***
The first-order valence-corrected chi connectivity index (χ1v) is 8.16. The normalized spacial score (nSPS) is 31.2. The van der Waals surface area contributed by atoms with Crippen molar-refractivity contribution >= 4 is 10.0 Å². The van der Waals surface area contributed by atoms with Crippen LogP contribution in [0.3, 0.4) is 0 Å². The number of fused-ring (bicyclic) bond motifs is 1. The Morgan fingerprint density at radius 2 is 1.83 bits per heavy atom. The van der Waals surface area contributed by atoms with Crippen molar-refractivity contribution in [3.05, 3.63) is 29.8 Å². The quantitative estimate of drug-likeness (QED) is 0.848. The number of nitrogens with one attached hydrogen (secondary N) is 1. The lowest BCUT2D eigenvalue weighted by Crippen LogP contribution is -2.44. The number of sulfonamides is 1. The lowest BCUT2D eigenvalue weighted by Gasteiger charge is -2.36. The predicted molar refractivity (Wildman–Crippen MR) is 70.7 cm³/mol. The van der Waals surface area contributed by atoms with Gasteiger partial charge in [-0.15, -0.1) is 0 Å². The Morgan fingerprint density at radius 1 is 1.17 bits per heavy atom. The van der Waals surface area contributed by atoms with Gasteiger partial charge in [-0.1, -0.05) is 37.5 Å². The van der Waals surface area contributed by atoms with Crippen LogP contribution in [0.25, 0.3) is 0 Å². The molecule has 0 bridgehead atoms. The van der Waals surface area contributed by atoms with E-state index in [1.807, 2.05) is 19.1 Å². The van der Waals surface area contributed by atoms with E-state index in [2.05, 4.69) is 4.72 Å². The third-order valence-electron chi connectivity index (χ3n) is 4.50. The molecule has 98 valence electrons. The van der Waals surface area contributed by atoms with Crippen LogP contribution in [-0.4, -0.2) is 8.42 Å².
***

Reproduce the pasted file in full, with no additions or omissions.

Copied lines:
The first-order valence-corrected chi connectivity index (χ1v) is 8.16. The normalized spacial score (nSPS) is 31.2. The van der Waals surface area contributed by atoms with Crippen molar-refractivity contribution >= 4 is 10.0 Å². The van der Waals surface area contributed by atoms with Crippen LogP contribution in [0.3, 0.4) is 0 Å². The number of fused-ring (bicyclic) bond motifs is 1. The Morgan fingerprint density at radius 2 is 1.83 bits per heavy atom. The van der Waals surface area contributed by atoms with Crippen molar-refractivity contribution in [3.05, 3.63) is 29.8 Å². The quantitative estimate of drug-likeness (QED) is 0.848. The number of nitrogens with one attached hydrogen (secondary N) is 1. The lowest BCUT2D eigenvalue weighted by Crippen LogP contribution is -2.44. The number of sulfonamides is 1. The lowest BCUT2D eigenvalue weighted by Gasteiger charge is -2.36. The predicted molar refractivity (Wildman–Crippen MR) is 70.7 cm³/mol. The van der Waals surface area contributed by atoms with Gasteiger partial charge in [-0.15, -0.1) is 0 Å². The Morgan fingerprint density at radius 1 is 1.17 bits per heavy atom. The van der Waals surface area contributed by atoms with Gasteiger partial charge in [-0.1, -0.05) is 37.5 Å². The van der Waals surface area contributed by atoms with Crippen LogP contribution in [0.25, 0.3) is 0 Å². The molecule has 0 bridgehead atoms. The van der Waals surface area contributed by atoms with E-state index in [1.807, 2.05) is 19.1 Å². The van der Waals surface area contributed by atoms with E-state index in [2.05, 4.69) is 4.72 Å². The third-order valence-electron chi connectivity index (χ3n) is 4.50. The molecule has 98 valence electrons. The van der Waals surface area contributed by atoms with Crippen LogP contribution in [-0.4, -0.2) is 8.42 Å².